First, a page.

The seal liner 18 is provided with an integral tab portion 20 which normally projects laterally or vertically outwardly beyond the mouth 16 of the bottle 10.

A cap 22 is also provided and has a top 24 with an underside 26 and a peripherally depending skirt portion 28 which has threads 30 on an interior surface 32 thereof. The cap 22 may be of conventional construction, i.e., either metal or plastic, but preferably is plastic such as polyethylene or polypropylene. A cap liner 38 is provided in a preferably circular shape which will be releasably retained against the cap underside 26. The cap liner 38 is preferably fabricated of plastic such as polyethylene or polypropylene which is compatible with the polymeric treatment of the seal liner 18.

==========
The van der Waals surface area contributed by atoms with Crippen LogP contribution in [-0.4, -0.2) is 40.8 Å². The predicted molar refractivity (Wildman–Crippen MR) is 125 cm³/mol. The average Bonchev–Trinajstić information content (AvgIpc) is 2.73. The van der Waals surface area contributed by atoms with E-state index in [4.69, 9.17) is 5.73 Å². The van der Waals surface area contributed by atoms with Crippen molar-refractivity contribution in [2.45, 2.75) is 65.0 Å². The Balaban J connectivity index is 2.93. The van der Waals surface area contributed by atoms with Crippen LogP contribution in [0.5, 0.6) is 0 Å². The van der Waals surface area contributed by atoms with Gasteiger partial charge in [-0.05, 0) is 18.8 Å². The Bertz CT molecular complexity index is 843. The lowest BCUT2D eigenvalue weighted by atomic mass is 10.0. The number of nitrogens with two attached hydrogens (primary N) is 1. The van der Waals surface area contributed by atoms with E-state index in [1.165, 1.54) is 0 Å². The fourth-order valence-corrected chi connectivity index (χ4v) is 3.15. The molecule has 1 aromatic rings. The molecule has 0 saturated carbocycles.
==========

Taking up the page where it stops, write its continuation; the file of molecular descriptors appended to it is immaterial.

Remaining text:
Upon installation, the cap liner 38 is placed against the cap underside 26. The seal liner 18 is then placed within the cap 22 so that the tab portion 20 is folded over and contacts the cap liner 38 (best seen in FIG. 3). The cap 22 is then screwed upon the neck 12 of the bottle 10 with the threads 16 engaging the threads 30, so that the seal liner 18, the tab 20 and the cap liner 38 are pressed against each other. External radiation is applied to the exterior of the cap 22, preferably in the form of heat welding or heat induction sealing, to cause the metallic foil 17 to heat up, thus softening or melting the polymeric treatment 19 of the seal liner 18 so that it adheres to the mouth 16 of the bottle 10, and the polymer of the cap liner 38 to simultaneously adhere to the tab portion 20. The radiation is applied in such a manner, and the cap liner 38 is of such a polymeric composition, so that the cap liner 38 does not adhere to the underside 26 of the cap 22. Thus, subsequent to the application of radiation, the seal liner 18 is sealed to the mouth 16 of the bottle 10 and the tab portion 20 is sealed to the cap liner 38; however, the cap liner is still releasably retained within the cap 22.